Growth for New Generations: Reflecting on Coahoma County’s Resources as a Rural Community
Jasmin Valdez, Epidemiology Student
May 11, 2020, Community Partnership, Health Care Access, Health Disparities, Mississippi, Practice
Note: This blog post reflects project work from PUBHLTH 615, a course originally designed to culminate in a week-long field experience that was changed to virtual format due to the COVID-19 outbreak. While students did not travel to Mississippi for the traditional field experience this semester, they were still able to work on the project remotely.
Figure 1 A picture of a group of high school students participating in the New Pathways to Health Opportunity initiative offered at the University of Mississippi, Summer 2019. https://news.olemiss.edu/wp-content/uploads/2019/08/UCIMG-944-1.jpg
What are your initial thoughts when you think about the word ‘rural’?” This question was asked of my class on the very first day of our course. I immediately thought of my experiences growing up in New Mexico where a large portion of my extended family lives in rural areas. I also thought about the small handful of doctors in their towns, Walmart being the largest employer, and the few jobs that exist in their towns. Through this discussion, I learned that while these ideas may not directly apply to the Mississippi Delta, there were a few commonalities afflicting many rural towns: population shrinkage ( young working adults or students moving out of town to pursue promising opportunities), increased need for community resources, and a large proportion of senior citizens as its primary demographic.
Once I learned that I was to focus my sights on Coahoma County, I wanted to understand the unique issues that they face as a community. Upon looking at data compilations throughout the State’s Department of Health, I read that despite Coahoma’s similar proportion of physicians to urban counties like Hinds, it has one of the highest numbers of average miles to most residents’ closest primary care providers. With this information, I immediately began to think about some common factors influencing such a dichotomy to exist: seniors not having people to take them to the doctor, resources being unequally divided within the country. The issues that were represented only continued to grow as I viewed it through the lens of the current pandemic- how were senior citizens within Coahoma having their basic needs met when there was only one visible senior-based resource center in the entire county?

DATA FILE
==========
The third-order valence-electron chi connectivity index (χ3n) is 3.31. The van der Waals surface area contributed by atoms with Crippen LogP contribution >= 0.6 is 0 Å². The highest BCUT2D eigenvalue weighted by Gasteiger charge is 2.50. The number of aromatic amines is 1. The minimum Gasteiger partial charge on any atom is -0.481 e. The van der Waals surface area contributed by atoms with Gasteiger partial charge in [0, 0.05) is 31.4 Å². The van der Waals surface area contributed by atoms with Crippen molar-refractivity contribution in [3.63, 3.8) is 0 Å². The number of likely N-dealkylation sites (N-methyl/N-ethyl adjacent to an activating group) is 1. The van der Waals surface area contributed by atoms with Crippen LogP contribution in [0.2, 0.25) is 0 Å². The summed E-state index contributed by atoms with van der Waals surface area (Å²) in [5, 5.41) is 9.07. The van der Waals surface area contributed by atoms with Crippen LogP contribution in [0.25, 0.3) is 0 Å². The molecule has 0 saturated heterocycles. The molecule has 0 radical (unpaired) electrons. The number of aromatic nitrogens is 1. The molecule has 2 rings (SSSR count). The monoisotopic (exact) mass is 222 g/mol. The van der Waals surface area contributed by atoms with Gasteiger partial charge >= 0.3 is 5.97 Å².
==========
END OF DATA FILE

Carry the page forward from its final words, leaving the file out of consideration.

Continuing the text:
However, I was interested to read about the rich history of Coahoma county- how it was the first county in the state to have educational programs in agriculture offered to Black students. The county’s agricultural industry is one of the only sectors to continue to grow, even as the migration of intellectual capital continues. I was even more interested to read about programs such as the New Pathways to Health Opportunity initiative that aims to teach students from across the Mississippi Delta about how to address health issues affecting their own communities from a policy perspective in hopes that they return back. In preparing to further my knowledge about addressing the gaps within Coahoma, I am especially eager to blend my current epidemiologic base with application in a new setting. While I am still anxious in my personal perspective carrying weight in assessing a community I have never visited, I am looking forward to utilizing this knowledge in future experiences working with rural communities.